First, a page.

Last update: July 20, 2017
Not risky for breastfeeding or infant.
The administration of probiotics to the mother may partially alter the composition of milk: changes have been shown in the lipid profile, IgA levels (increase or decrease depending on studies) and in other immunological factors as citoquinasTGF-β1 and TGF-β2. The impact and importance of this are not well known.
Research on the use of probiotics for treatment of various pathological conditions, necrotizing enterocolitis, asthma, atopic dermatitis, colicky pain, mastitis, breast pain, vaginitis, gastroenteritis (see specific sheet of Saccharomyces boulardii) and inflammatory bowel disease, among others, is very promising, but so far with very modest results and the lack of significant scientific level 1 evidence based.
Probiotics seem to be safe, except in cases of severe maternal immune disease or severe maternal intestinal compromise. They have been administered to preterm infants to prevent necrotizing enterocolitis but evidence that orally administered can get into the milk is lacking.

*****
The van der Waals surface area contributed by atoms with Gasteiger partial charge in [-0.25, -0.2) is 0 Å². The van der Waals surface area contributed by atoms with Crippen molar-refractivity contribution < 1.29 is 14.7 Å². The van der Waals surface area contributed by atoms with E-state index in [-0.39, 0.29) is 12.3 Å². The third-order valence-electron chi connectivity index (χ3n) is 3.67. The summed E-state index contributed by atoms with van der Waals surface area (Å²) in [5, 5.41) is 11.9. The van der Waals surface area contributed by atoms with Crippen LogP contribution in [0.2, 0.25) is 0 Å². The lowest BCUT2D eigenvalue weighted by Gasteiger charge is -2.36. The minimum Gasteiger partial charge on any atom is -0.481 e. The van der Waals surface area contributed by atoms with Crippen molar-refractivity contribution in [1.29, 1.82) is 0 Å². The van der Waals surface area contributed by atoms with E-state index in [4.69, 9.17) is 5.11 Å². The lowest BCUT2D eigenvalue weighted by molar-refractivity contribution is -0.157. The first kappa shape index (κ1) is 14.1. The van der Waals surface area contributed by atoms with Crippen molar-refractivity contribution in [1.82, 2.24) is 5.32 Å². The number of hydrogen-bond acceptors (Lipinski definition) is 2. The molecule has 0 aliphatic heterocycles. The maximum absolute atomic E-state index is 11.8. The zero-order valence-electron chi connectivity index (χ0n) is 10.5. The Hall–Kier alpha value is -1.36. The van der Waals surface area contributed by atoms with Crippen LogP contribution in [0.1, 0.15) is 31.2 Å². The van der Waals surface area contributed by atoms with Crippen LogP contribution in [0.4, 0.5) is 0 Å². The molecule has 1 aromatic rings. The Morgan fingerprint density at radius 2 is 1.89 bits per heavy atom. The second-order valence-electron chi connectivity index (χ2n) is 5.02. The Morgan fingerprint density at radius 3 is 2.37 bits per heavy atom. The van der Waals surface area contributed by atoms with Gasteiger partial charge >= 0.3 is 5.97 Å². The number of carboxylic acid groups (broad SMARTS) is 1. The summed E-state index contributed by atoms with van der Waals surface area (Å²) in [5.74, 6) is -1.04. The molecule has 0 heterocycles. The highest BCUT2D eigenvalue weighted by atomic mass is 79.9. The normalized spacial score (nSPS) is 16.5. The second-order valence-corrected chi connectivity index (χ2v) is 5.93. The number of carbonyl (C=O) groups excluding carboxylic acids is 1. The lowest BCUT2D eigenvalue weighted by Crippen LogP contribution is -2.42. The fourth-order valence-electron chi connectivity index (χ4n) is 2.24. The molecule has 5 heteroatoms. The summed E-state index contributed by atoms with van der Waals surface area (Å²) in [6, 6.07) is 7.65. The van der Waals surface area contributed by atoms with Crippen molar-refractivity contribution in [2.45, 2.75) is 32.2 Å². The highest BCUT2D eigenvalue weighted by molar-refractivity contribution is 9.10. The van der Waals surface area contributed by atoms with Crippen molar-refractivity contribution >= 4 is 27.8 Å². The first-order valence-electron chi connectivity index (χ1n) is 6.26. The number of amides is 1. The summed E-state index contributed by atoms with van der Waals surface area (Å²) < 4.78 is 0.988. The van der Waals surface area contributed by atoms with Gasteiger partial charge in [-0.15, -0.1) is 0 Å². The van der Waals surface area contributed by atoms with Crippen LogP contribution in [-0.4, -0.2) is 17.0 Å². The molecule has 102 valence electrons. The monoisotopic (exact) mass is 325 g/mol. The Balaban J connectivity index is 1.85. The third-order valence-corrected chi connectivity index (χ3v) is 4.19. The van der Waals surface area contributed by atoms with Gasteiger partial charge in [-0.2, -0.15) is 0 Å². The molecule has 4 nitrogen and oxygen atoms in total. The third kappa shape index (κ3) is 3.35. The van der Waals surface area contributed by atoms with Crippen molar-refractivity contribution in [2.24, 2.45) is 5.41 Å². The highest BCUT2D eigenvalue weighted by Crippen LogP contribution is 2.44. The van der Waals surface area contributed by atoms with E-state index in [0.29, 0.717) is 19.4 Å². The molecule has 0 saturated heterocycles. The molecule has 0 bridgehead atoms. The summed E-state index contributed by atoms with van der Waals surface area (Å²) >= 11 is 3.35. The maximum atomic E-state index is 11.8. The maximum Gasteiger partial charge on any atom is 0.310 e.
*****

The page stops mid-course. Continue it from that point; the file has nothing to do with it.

Breast milk is an important source of probiotics and prebiotics. Contains numerous species of saprophytic bacteria (Staphylococcus epidermidis, Streptococcus salivarius, Enterococci , Lactobacilli) with immuno-modulatory and anti-inflammatory properties that inhibit the growth of pathogenic bacteria (Staphylococcus aureus). Also, contains oligosaccharides that promote the growth of these commensal bacteria in the infant gut .
Breastfeeding plays a fundamental role in the colonization of the newborn gut. During the first years of life intestinal flora of infants varies according to whether or not breastfed.
We do not have alternatives for Probiotics since it is relatively safe.
Suggestions made at e-lactancia are done by APILAM´s pediatricians and pharmacists, and are based on updated scientific publications.
It is not intended to replace the relationship you have with your doctor but to compound it.
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